By Ko Lin
Diesel trucks and buses that spew black exhaust fumes will soon be regulated and restricted from entering the island’s scenic areas and other specified locations after failing their emission tests, according to the Environmental Protection Administration on Wednesday.
Stiffer inspections will be carried out as part of the government’s efforts to lower air pollution levels in towns and cities, the EPA said.
Department of Air Quality Protection and Noise Control Director-General Chen Hsien-heng said the new set of rules is primarily targeted at older diesel trucks and buses as exhaust inspections on heavy-duty diesel engines were fairly relaxed in the past.
“The plan is to have a set of emission grades where those having passed a certain emission standard will be handed a specific approval sticker issued by the EPA,” he said.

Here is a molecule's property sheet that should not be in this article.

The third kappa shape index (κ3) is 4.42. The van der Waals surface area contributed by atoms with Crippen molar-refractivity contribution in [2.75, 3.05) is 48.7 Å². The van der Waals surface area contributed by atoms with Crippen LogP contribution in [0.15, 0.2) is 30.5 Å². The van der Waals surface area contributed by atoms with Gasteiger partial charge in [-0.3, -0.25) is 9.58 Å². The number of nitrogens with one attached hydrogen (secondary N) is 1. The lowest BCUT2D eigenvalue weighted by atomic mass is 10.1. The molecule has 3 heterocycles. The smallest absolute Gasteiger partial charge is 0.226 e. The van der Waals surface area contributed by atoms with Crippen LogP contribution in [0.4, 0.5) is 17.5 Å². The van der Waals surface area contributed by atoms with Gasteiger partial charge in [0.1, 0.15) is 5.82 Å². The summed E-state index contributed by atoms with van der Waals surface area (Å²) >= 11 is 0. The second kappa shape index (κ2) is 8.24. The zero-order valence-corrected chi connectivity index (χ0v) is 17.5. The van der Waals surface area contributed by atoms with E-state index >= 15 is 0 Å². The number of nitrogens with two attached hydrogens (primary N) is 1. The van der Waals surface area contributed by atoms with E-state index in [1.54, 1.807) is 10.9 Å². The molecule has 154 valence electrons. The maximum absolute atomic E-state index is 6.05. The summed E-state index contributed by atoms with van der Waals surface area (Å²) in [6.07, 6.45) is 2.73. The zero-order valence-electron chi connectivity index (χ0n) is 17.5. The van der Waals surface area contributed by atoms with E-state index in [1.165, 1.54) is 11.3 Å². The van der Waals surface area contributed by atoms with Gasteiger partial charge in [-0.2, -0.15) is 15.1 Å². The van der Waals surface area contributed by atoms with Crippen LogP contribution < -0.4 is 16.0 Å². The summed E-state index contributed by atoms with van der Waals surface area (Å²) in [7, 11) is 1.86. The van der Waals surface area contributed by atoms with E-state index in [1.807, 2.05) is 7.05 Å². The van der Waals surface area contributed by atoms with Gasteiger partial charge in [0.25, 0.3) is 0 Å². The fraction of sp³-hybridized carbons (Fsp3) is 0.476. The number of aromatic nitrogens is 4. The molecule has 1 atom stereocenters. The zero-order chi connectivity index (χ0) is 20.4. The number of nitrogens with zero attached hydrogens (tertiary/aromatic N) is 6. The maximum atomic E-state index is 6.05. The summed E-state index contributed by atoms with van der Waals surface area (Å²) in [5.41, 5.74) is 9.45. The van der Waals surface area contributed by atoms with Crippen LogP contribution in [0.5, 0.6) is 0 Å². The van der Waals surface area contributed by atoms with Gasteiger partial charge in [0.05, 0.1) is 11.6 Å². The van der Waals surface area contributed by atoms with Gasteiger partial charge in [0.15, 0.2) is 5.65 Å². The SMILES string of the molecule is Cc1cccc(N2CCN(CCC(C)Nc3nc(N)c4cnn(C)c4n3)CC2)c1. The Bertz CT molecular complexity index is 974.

Authorities will then determine if the truck drivers can have access to enter a certain area by looking at the emission grade they received. According to Chen, the areas where such rules will apply include national parks, shipping ports, industrial zones, airports, and in certain parts of town where traffic is often congested during rush hours.
The agency is still in talks with the Ministry of Transportation and Communications and various local governments to work out the specifics of the rule, which target diesel trucks, he said.
“It’s been found that older diesel trucks can cause twice the levels of PM2.5 than a coal-fired power plant,” Chen said, adding that 12 percent of the island’s air pollution comes from heavy-duty diesel trucks and coaches.
The director-general pointed out that newly-imported diesel trucks are excluded from these extra rules as they are already recognized by the European Union as “complying with relevant testing regulations of European Union Directive 2005/55/EC and subsequently revised regulations.”
According to Chen, trails are currently been carried out in Tainan’s Anping Port and Kaohsiung’s Cheng Ching Lake area, expressing hope that other cities and counties can soon follow suit.